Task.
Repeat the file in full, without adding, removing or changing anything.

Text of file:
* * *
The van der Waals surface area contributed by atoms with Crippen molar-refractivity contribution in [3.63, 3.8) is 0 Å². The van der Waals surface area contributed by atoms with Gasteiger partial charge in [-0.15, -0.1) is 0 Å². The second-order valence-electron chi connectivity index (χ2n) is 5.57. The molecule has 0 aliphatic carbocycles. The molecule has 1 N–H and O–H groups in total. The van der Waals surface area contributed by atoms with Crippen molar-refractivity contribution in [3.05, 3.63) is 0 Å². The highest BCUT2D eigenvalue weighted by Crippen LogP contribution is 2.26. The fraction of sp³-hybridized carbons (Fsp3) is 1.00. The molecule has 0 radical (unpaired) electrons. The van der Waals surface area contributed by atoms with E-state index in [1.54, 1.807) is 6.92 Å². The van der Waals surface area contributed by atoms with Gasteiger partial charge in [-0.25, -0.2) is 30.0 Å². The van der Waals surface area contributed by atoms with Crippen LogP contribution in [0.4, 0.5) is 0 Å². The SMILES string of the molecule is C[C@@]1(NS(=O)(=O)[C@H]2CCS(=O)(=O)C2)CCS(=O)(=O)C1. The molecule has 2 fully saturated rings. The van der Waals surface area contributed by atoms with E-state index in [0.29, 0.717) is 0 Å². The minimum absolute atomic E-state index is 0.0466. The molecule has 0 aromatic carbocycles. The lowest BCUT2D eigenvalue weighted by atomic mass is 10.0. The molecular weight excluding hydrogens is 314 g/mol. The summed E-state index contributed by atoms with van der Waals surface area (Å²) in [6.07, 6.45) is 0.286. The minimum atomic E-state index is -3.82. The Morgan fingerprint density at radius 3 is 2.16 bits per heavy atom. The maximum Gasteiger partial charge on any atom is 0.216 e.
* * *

The van der Waals surface area contributed by atoms with Crippen molar-refractivity contribution in [3.63, 3.8) is 0 Å². The van der Waals surface area contributed by atoms with Gasteiger partial charge in [-0.15, -0.1) is 0 Å². The second-order valence-electron chi connectivity index (χ2n) is 5.57. The molecule has 0 aliphatic carbocycles. The molecule has 1 N–H and O–H groups in total. The van der Waals surface area contributed by atoms with Crippen molar-refractivity contribution in [3.05, 3.63) is 0 Å². The highest BCUT2D eigenvalue weighted by Crippen LogP contribution is 2.26. The fraction of sp³-hybridized carbons (Fsp3) is 1.00. The molecule has 0 radical (unpaired) electrons. The van der Waals surface area contributed by atoms with E-state index in [1.54, 1.807) is 6.92 Å². The van der Waals surface area contributed by atoms with Gasteiger partial charge in [-0.25, -0.2) is 30.0 Å². The van der Waals surface area contributed by atoms with Crippen LogP contribution in [0.4, 0.5) is 0 Å². The SMILES string of the molecule is C[C@@]1(NS(=O)(=O)[C@H]2CCS(=O)(=O)C2)CCS(=O)(=O)C1. The molecule has 2 fully saturated rings. The van der Waals surface area contributed by atoms with E-state index in [0.29, 0.717) is 0 Å². The minimum absolute atomic E-state index is 0.0466. The molecule has 0 aromatic carbocycles. The lowest BCUT2D eigenvalue weighted by atomic mass is 10.0. The molecular weight excluding hydrogens is 314 g/mol. The summed E-state index contributed by atoms with van der Waals surface area (Å²) in [6.07, 6.45) is 0.286. The minimum atomic E-state index is -3.82. The Morgan fingerprint density at radius 3 is 2.16 bits per heavy atom. The maximum Gasteiger partial charge on any atom is 0.216 e.